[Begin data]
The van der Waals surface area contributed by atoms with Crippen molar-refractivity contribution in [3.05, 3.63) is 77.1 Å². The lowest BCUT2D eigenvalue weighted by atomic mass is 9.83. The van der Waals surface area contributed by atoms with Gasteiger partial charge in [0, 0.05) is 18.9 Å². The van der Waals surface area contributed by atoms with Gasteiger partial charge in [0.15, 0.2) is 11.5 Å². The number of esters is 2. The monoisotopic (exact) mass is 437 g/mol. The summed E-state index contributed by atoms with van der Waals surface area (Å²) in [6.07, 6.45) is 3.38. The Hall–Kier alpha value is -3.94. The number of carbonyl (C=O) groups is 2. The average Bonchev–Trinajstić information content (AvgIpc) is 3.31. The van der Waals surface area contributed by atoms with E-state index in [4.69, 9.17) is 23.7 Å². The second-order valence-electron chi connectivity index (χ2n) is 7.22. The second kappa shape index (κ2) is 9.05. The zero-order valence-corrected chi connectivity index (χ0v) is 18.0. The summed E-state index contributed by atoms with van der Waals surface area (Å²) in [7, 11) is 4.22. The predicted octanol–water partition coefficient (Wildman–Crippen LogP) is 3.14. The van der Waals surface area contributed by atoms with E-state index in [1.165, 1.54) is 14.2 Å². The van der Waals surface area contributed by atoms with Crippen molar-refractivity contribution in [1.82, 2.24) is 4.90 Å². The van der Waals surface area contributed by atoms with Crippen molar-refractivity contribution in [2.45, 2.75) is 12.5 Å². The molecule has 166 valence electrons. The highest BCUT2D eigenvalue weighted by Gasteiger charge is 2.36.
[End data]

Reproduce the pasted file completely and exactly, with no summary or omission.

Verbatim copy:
The van der Waals surface area contributed by atoms with Crippen molar-refractivity contribution in [3.05, 3.63) is 77.1 Å². The lowest BCUT2D eigenvalue weighted by atomic mass is 9.83. The van der Waals surface area contributed by atoms with Gasteiger partial charge in [0, 0.05) is 18.9 Å². The van der Waals surface area contributed by atoms with Gasteiger partial charge in [0.15, 0.2) is 11.5 Å². The number of esters is 2. The monoisotopic (exact) mass is 437 g/mol. The summed E-state index contributed by atoms with van der Waals surface area (Å²) in [6.07, 6.45) is 3.38. The Hall–Kier alpha value is -3.94. The number of carbonyl (C=O) groups is 2. The average Bonchev–Trinajstić information content (AvgIpc) is 3.31. The van der Waals surface area contributed by atoms with E-state index in [4.69, 9.17) is 23.7 Å². The second-order valence-electron chi connectivity index (χ2n) is 7.22. The second kappa shape index (κ2) is 9.05. The zero-order valence-corrected chi connectivity index (χ0v) is 18.0. The summed E-state index contributed by atoms with van der Waals surface area (Å²) in [7, 11) is 4.22. The predicted octanol–water partition coefficient (Wildman–Crippen LogP) is 3.14. The van der Waals surface area contributed by atoms with E-state index in [1.165, 1.54) is 14.2 Å². The van der Waals surface area contributed by atoms with Crippen molar-refractivity contribution in [1.82, 2.24) is 4.90 Å². The van der Waals surface area contributed by atoms with Crippen molar-refractivity contribution in [2.45, 2.75) is 12.5 Å². The molecule has 166 valence electrons. The highest BCUT2D eigenvalue weighted by Gasteiger charge is 2.36.